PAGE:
Plant-Based Eating vs. Meat-Inclusive Eating

Oct 28, 2020

This is always a big debate with any disease: What is better, eating meat or going vegan? There are more antioxidants in plant-based foods, but there are more proteins and omega-3 fatty acids in animal-based foods and seafood. Meat and fish do contain omega-3 fatty acids; however, we can get them from plant sources, like chia seeds and flaxseeds. I believe what you eat is your personal choice, and I encourage you to do what is right for you.

Vegans with anxiety should be vigilant to make sure to get sufficient omega-3 fatty acids, and you would want to consider taking vitamin B-complex supplements, especially B12—the reasons are explained in my new book Anxiety-Free with Food in the “Top Anti-anxiety Supplements” chapter. A meat-eater can get all of these nutrients from meat and fish. Even so, I would recommend that meat-eaters make sure to eat a majority plant-based diet, filled with plenty of vegetables, nuts, seeds, and fruits because of how a plant-based diet protects against chronic oxidative stress-related anxiety. Plants are generally higher in antioxidant content than meats.

In a study of different foods, which were scored for their antidepressant content per serving of 100 grams, vegetables scored the highest (48 percent), followed by organ meats (25 percent), fruits (20 percent), seafood (16 percent), legumes (8 percent), meats (8 percent), nuts and seeds (5 percent), grains (5 percent), and dairy from cows (3 percent).1 This shows us that we should indeed increase vegetable consumption to experience a natural antidepressant. As I discuss in the book, anxiety often goes hand in hand with depression.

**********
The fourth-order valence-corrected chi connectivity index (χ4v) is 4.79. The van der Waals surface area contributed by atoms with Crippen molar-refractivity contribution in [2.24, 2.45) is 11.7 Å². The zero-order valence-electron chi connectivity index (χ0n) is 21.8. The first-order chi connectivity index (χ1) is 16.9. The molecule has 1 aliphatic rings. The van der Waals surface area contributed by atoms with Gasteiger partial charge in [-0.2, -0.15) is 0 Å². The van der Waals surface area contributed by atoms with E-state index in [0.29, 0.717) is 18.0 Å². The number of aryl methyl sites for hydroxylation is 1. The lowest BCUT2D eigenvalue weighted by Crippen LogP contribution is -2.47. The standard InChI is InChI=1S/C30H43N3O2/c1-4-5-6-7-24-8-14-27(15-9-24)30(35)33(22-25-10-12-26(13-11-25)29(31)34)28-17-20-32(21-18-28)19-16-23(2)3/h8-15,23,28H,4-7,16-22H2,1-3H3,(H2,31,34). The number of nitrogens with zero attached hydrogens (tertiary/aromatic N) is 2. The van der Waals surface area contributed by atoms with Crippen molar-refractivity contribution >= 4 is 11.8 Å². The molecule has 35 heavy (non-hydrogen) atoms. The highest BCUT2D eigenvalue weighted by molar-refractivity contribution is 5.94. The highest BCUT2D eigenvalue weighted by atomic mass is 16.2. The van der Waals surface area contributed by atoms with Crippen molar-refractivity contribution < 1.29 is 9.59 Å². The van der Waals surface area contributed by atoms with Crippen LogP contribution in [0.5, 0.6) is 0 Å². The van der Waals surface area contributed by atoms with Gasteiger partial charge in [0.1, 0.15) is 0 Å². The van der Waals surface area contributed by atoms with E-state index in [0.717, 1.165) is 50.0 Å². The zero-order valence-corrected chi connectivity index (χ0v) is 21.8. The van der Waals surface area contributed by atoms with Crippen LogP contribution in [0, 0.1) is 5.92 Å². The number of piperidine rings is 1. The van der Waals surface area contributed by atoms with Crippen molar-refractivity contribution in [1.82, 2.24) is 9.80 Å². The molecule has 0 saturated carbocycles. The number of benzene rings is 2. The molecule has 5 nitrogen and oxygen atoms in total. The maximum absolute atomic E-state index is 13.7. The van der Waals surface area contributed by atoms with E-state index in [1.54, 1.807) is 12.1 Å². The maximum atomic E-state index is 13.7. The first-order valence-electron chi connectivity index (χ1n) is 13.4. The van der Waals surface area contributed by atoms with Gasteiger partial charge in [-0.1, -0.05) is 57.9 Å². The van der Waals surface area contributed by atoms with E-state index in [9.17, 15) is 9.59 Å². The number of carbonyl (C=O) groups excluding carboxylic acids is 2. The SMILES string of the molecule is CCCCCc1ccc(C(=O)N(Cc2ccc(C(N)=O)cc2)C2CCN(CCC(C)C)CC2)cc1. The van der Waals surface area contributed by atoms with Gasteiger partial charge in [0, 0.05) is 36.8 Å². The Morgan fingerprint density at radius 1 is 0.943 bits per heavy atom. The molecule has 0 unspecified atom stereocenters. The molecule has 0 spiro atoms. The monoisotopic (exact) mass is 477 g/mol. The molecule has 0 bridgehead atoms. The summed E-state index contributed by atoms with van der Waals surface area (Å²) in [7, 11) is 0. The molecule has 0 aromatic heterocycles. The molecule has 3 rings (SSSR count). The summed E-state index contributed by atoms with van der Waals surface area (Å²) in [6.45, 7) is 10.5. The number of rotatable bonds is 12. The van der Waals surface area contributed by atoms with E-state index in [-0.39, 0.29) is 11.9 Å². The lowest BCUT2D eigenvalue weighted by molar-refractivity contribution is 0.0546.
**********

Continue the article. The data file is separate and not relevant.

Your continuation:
Personally, I do eat a modest amount of animal protein. I tried to go vegan when I was sick, thinking that was the “right” thing to do, but it made me feel weak, so I reintroduced some animal protein here and there in my meals, and it gave me the strength to heal. A vegan may not understand that, but something similar has happened to a lot of people who have healed brain issues and cancer. Science will show us there are certain nutrients and proteins we get from animal protein that are incredibly beneficial for our health. I certainly do not mean to advocate the consumption of massive portions of meat, just eating the right amount for your body.


1.   M.H. Carlsen, et al., “The Total Antioxidant Content of More than 3100 Foods, Beverages, Spices, Herbs and Supplements Used Worldwide,” Nutrition Journal, vol. 9 (January 22, 2010), p. 3, doi: 10.1186/1475-2891-9-3.